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A real taboo has been created around women's private parts. Especially around the vulva.
(For those who are still a bit lost between Vulva and Vagina, don't panic! We wrote an article on the subject 😊)
FINALLY, thanks to the internet, we have all kinds of information. The problem ? It is that often the anatomy of the woman and more particularly the vulva and the vagina, have a distorted image of reality. Thank you porn industry!
We are shown very smooth vulvas (often hairless, without ingrown hairs or redness) with perfectly regular lips, small etc...
The reality is different !
THERE ARE AS MANY SHAPES OF VULVAS AS THERE ARE PEOPLE.
Feminist groups have always promoted self-love and Body Positivity (body acceptance).
In the past – also called the “pre-internet era” – these feminist groups encouraged women to pick up a mirror and look at their vulvas.
We encourage you, if you haven't already (or it's been a while), to take a mirror and look at your vulva. To meet her and get to know her and appreciate her.
Many exhibitions have taken place (and still take place).
Artists highlighting the beauty of the diversity of bodies and vulvas. Educating and offering a real anatomical representation.
Because, remember that at the time (before the internet) there were no images of vulvas in the mainstream media, with the exception of...pornography.
Since the 2010s, feminist groups have launched world-famous campaigns, such as Large Labia Project or Courageous Cunts . These feminist groups collect photos of vulvae, to illustrate the anatomical diversity to educate and decomplex.
The Labia Pride Movement was created to raise awareness of the rise of labiaplasty and to encourage people with vulvas to take pride in their bodies.
Labiaplasty consists of reducing the size of the labia minora of the vagina, for aesthetic or functional reasons. Today the majority of labiaplasties are performed for the sake of aesthetics and a desire to confirm themselves to the images found in pornography.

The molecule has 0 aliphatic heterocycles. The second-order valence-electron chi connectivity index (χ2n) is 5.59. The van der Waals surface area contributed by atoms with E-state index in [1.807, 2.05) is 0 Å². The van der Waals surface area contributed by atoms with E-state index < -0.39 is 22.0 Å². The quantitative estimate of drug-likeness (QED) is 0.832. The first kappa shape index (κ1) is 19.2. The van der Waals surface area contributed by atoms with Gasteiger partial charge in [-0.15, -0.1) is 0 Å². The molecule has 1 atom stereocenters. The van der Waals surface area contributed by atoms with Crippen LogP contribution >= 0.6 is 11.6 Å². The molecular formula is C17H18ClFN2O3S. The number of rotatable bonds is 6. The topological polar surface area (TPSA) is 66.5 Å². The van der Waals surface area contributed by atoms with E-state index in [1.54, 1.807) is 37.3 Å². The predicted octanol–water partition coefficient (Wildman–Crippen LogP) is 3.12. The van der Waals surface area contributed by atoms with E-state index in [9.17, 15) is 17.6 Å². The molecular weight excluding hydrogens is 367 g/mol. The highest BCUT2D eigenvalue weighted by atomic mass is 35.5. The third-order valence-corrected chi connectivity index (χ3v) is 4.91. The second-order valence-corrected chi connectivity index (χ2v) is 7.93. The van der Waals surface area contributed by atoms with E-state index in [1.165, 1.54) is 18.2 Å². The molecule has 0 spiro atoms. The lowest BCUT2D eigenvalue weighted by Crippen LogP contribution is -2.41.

Instagram today is a great source for depicting the vulva with accounts sharing drawings, art, and/or educational content:
Another interesting project is the publication in 2019 of “Woman: Naked Reality” by photographer Laura Dodsworth. Thanks to her photos, each of the 100 vulvas she took is accompanied by a story.
Some maintain that these projects harm their noble cause: so much representation can complex, if the person does not find himself in the examples shown.
We at Peachyness believe that on the contrary, the more representations there are, the more we will understand our vulvas and find ourselves in what is shown, without shame, complex.
According to data collected by the International Society of Aesthetics Plastic Surgery, labiaplasty surgeries increased by 45% worldwide between 2015 and 2016. This surgery aims to modify the labia minora (inner lips) and/or the labia majora ( outer lips), to change their shape.
In some cases, a labiaplasty is necessary, for medical reasons: If the labia cause discomfort or even pain during daily activities (walking / running / swimming / during sexual intercourse…) or when simply wearing clothes. Labiaplasty is an option. This discomfort can also show up later in life, as the vulvas grow and change shape over time.
But today, the majority of labiaplasties are conducted solely out of a desire for conformity or youth.
Now marketed as a "must have" more and more women, past a certain age, undergo labiaplasty to rejuvenate their vulva.
Moreover, more and more of these surgeries are performed on teenagers, for purely aesthetic reasons. In 2016, in the United States, 5% of patients who underwent labiaplasty were 16 years old or younger!
Our society has created this vicious circle of complexes and taboos. The most important thing to remember is that your vulva is unique. Unique does not mean better or worse. She is just different.
We encourage you to get to know her better, to look at her, to touch her and to take care of her. Knowing your vulva allows you to know yourself better. Feeling comfortable with your vulva (its shape, its smell, its hair, etc.) makes you feel better about yourself.
You can also discuss your questions and doubts with your gynecologist or midwife (yes, a midwife can follow you, without you being pregnant).